Dear Car Talk:
If you could help us figure this out, we’d appreciate it soooo much. During the summer, we love to sleep with the windows open for fresh air (in the house, not in the car). But every night, we are disturbed by a very rapid horn at a high pitch going “beep beep beep beep beep beep” at least six times (my husband hears seven beeps) in the space of 1 second. It scares us both awake every time. We live in a dense, otherwise quiet neighborhood with small lots, so there are lots of potential culprits’ vehicles parked around our home. Do you know of a vehicle security system or other weird thing that could be malfunctioning? We’re pretty sure it is an involuntary thing on this car, and not triggered by the owner’s key fob, because no cars drive off and no doors are slammed shut afterward. Any ideas? We’d love to chat with this beeping-car person. Thanks a bunch. — Cheryl
I think it’s an alarm system that’s being armed by the driver’s key fob, Cheryl.
One of your neighbors gets home very late, and gets out and closes his car door, which you sleep through. Then he uses his key fob to lock the door, which triggers the “alarm is armed” sound, which wakes you out of your dream about Matthew Mc- Conaughey.
Fortunately, most factory installed alarms can be programmed to not sound the horn or the alarm chirp when activated. They often can be programmed to do nothing, or to just flash the parking lights to let the owner know the car is locked and alarmed.
So you’re going to have to do some detective work and figure out who the culprit is, so you can ask him to reprogram his alarm!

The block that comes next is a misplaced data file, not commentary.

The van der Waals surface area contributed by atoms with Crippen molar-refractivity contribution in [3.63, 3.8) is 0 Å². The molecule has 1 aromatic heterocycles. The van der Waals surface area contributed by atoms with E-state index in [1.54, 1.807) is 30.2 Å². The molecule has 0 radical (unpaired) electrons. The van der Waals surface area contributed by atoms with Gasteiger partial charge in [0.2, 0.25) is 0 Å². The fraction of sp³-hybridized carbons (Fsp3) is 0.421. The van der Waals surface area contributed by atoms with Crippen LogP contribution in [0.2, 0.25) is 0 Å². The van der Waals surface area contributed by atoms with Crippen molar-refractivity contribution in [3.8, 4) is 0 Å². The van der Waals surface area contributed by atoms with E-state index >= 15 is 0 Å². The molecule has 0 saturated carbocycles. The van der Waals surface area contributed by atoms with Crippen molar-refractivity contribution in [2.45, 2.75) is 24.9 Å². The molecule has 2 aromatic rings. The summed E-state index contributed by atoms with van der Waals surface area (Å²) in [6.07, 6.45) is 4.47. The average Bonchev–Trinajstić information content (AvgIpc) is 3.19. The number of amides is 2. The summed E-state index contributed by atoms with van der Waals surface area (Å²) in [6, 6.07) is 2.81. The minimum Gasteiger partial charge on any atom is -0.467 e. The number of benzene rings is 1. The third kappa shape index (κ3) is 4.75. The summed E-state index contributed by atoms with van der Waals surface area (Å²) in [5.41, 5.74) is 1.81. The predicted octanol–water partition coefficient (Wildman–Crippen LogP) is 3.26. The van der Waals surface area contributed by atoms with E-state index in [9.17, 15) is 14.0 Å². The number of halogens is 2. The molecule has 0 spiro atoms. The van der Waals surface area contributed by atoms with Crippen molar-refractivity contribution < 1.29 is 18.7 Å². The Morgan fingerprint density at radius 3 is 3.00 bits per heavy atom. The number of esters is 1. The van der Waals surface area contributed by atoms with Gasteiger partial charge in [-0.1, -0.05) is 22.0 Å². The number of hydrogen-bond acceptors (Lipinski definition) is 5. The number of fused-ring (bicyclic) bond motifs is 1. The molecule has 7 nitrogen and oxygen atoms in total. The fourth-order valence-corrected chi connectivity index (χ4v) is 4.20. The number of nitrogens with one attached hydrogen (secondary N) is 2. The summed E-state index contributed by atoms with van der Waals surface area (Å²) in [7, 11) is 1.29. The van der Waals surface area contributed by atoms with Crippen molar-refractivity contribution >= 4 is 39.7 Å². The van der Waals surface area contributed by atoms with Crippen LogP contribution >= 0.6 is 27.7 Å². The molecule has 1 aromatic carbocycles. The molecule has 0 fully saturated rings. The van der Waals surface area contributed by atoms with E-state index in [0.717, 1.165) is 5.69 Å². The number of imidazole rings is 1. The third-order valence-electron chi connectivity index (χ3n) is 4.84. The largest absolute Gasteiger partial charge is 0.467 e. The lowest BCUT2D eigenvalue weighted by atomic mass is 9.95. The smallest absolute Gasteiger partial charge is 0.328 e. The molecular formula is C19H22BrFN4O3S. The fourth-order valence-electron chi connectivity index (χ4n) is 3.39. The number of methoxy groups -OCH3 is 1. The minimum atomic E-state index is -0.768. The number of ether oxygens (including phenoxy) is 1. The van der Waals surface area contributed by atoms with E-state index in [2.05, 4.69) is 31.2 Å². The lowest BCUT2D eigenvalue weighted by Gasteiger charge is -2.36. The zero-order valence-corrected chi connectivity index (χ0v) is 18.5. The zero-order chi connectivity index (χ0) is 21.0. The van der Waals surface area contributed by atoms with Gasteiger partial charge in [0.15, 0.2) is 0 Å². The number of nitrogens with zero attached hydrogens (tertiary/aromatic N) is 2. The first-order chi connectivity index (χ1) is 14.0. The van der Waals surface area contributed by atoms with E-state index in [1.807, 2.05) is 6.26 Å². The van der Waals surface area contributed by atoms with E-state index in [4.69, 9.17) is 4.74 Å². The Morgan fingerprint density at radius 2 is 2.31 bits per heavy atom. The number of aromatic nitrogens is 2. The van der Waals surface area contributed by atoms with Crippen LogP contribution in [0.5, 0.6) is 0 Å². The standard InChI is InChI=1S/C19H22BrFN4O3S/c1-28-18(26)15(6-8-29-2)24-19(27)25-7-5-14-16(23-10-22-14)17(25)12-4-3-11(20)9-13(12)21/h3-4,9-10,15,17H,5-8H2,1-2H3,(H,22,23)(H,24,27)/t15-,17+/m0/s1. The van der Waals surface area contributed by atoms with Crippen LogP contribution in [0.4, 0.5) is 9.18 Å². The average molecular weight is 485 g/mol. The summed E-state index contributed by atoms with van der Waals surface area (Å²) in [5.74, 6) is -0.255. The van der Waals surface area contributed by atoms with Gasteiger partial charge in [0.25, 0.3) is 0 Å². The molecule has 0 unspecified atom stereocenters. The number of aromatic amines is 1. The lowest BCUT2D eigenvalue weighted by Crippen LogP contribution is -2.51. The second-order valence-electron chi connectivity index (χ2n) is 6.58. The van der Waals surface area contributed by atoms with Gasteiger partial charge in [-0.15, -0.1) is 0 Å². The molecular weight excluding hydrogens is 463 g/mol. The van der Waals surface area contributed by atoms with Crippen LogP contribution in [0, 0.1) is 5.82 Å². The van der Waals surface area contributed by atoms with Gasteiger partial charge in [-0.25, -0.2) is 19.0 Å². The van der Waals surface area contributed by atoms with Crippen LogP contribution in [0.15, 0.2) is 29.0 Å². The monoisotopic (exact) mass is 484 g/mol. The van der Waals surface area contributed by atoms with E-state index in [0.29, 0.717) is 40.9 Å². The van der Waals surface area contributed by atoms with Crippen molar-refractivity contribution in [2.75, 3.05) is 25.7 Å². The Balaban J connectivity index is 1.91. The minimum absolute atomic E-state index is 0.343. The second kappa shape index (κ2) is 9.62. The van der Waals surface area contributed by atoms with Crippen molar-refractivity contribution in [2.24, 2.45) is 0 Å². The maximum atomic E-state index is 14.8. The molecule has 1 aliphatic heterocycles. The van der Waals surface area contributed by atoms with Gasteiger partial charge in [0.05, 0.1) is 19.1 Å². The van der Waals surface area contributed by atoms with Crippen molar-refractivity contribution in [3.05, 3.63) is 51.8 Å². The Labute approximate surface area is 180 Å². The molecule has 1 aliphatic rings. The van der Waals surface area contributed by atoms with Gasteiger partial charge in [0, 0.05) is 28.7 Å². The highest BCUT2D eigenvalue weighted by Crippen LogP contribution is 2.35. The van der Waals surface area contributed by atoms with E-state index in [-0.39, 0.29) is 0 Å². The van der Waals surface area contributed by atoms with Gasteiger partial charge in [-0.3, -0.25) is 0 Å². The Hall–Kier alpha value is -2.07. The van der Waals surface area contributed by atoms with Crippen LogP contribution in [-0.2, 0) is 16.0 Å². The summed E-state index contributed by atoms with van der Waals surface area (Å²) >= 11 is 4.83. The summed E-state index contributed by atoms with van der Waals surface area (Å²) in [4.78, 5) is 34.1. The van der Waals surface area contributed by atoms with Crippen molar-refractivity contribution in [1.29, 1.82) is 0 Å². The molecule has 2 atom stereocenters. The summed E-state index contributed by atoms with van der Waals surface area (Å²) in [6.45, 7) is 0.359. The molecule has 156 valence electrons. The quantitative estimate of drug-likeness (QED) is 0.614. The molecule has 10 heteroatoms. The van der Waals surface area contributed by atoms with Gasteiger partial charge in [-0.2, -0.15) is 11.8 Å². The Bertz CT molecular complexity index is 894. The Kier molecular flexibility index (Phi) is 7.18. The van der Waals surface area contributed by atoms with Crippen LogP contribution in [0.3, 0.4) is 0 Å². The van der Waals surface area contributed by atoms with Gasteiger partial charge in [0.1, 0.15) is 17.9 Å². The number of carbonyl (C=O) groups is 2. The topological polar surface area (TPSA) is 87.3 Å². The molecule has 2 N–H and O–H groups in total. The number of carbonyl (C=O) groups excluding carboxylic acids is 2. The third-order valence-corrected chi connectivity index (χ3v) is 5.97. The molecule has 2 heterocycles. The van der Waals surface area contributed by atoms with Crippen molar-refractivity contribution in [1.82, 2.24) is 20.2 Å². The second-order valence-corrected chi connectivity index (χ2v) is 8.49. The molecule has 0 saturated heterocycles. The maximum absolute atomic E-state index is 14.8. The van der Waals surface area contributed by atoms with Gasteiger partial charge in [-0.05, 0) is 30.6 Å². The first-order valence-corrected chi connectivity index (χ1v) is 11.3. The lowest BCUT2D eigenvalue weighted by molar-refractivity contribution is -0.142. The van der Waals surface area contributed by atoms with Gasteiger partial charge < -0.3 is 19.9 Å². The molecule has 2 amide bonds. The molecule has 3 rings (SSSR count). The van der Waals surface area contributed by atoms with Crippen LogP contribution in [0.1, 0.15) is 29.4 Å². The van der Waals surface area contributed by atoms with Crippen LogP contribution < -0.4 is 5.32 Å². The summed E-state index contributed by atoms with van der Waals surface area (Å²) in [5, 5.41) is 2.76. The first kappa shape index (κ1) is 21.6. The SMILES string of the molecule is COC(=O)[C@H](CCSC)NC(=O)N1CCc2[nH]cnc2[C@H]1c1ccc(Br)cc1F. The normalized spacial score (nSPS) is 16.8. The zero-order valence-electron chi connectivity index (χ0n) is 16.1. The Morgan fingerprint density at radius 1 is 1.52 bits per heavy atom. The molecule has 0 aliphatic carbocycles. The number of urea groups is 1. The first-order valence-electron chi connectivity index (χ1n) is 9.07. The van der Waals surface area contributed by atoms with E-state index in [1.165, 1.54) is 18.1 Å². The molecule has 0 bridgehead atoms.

I’d employ some modern technology. You want to get a webcam; they’re cheap these days. People use them to spy on their dogs while they’re at work now, so they can come home and say: “I know you got into the garbage, Huey. I saw you on the webcam.” As if the tippedover garbage can and the week’s worth of garbage strewn all over the Oriental rug isn’t enough of a clue.
Anyway, I think you should set up this webcam on your front porch or in a street-facing window. Point it in one direction one night, and in the other direction the next night. See what you catch. Most alarm systems do also flash the car’s lights when they are engaged, so you should be able to see it.
Then you need to leave a note on the car and hope the owner is a humanitarian.
Hey, who knows, maybe he’s trying to sneak home after carousing late at night without waking up his wife, and he’ll be thrilled to know he can silence the car, too?
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(c) 2015 by Ray Magliozzi and Doug Berman Distributed by King Features Syndicate, Inc.